With Avery Island’s location in southern Louisiana the main agricultural business is sugar cane.



With the year round warm, wet weather it is the perfect climate for nature to grow. In the late 1800s the son of the founder of Tabasco sauce, Edward Avery McIlhenny, created the botanical gardens known as Jungle Gardens.



The gardens cover 170 acres of Avery Island.



There isn’t a large number of different plants, flowers and trees, but the gardens are well laid out, and immaculately kept up.



As with most of Louisiana, water is always nearby.



Including this nice pond, with a warning sign to not feed the alligators (which seems like anyone would know that).



We did NOT feed this alligator.



The turtles were safely out of harms way.



A few buildings remain from the early days of Tabasco pepper growing.




This drive is appropriately named Wisteria Lane, as you make your way under the Wisteria arch.



The highlight however is Bird City. In 1895 Edward raised eight egrets in captivity, releasing them in the fall for their migration. The next year they returned with more egrets.

Ever since then thousands of egrets return to Avery Island in the spring and reside there until late summer.

When we arrived for the Tabasco tour we were one of the few who opted to purchase combination tickets for the factory tour and the gardens. It was money well spent!








Moss Point, Mississippi – May 2019 – Gulf Coast Gator Ranch

The Gulf Coast Gator Ranch is located in the swamps of southern Mississippi, near the town of Moss Point. They specialize in raising alligators for commercial use, but they also retrieve ‘nuisance’ alligators from golf courses, etc.



Their ranch is surrounded by a levee and fence to keep the wild alligators away from their alligators. Because their gators get lots to eat they grow to impressive sizes.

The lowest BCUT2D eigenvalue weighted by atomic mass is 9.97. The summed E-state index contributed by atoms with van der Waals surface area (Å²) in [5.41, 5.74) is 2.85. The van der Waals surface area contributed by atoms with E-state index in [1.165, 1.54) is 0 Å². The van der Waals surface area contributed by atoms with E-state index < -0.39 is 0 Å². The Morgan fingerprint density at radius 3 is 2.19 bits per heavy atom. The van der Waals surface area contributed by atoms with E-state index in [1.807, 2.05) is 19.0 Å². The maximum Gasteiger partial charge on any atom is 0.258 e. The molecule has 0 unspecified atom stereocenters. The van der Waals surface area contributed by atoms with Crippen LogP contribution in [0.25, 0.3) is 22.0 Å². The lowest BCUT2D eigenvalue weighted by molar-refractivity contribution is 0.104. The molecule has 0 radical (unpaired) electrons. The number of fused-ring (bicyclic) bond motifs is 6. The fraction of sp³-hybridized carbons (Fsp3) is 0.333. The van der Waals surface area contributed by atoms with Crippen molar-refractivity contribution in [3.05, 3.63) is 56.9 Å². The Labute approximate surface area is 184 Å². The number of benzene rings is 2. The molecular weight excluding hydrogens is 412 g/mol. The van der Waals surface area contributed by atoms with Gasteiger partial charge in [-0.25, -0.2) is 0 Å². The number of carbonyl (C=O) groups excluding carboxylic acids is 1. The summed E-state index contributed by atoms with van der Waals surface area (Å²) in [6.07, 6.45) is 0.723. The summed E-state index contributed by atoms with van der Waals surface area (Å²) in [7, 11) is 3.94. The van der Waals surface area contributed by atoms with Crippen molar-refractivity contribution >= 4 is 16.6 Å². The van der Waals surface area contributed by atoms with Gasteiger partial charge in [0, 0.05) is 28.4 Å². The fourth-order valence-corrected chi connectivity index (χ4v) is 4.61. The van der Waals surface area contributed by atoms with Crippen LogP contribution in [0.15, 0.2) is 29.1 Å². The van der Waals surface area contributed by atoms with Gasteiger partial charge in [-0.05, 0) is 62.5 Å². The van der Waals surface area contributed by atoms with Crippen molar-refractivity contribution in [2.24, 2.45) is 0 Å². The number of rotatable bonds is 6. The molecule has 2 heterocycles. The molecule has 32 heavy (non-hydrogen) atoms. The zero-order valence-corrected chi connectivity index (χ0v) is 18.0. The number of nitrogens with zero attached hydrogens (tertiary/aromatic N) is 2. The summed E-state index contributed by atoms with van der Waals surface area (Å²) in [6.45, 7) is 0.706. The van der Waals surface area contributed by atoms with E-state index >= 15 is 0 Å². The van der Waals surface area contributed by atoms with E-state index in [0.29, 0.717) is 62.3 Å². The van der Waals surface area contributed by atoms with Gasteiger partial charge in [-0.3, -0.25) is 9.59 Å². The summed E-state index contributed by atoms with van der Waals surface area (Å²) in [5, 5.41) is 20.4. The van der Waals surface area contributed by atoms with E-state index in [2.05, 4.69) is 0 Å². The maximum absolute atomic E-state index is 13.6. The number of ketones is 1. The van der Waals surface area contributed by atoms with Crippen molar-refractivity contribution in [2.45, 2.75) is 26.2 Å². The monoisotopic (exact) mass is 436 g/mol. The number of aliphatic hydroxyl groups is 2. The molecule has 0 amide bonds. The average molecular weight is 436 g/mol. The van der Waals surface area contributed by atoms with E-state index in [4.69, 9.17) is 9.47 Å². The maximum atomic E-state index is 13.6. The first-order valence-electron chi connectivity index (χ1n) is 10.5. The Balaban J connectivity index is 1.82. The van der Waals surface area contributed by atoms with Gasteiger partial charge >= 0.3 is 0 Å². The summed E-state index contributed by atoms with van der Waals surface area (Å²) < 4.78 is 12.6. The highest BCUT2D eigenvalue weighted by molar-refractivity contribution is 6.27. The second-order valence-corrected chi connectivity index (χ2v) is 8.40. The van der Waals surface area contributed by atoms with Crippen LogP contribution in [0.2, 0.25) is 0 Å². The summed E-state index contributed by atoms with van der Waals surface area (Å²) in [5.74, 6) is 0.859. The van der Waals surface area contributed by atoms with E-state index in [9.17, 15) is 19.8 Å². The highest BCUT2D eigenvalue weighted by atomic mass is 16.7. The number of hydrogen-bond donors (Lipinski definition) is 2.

They lurk about in the ponds and nearby grasses.



You can buy ‘gator chow’ and throw them over the fence to the gators.



They are everywhere!



Some just hang out on land enjoying the warm Mississippi sun.



Our host, and boat captain – Captain ‘Frog’ – brought out a baby alligator for us to hold.



It was time for part 2 of our morning – an airboat ride!



Just outside their ranch we found this guy keeping an eye on us.



Fortunately he was just hanging around for a snack as well – marshmallows.



As we headed out into the swamp we passed by even more gators.



The black waters of the bayous were beautiful. Captain Frog was very knowledgeable about the plants and flowers of the swamp, and the traditional uses, as he grew up in the swamps of Louisiana. He had the perfect Louisiana accent to go with it.



We would ride for a while then stop and check out the wildlife and surroundings.



At times Captain Frog would pick up speed as we went sailing through the grasses with ease.



There is an amazing amount of beauty in the swamp.



This might look like a pile of brush, but it is an alligator nest, where the female gators place their eggs.



For good measure we passed a couple more gators on the way back to the dock.



It was great to ride along with Captain Frog – we learned about the swamp, saw lots of gators, and had a good time blasting around in the air boat.

Gulf Coast Gator Ranch is a highly recommended stop if you are in the area.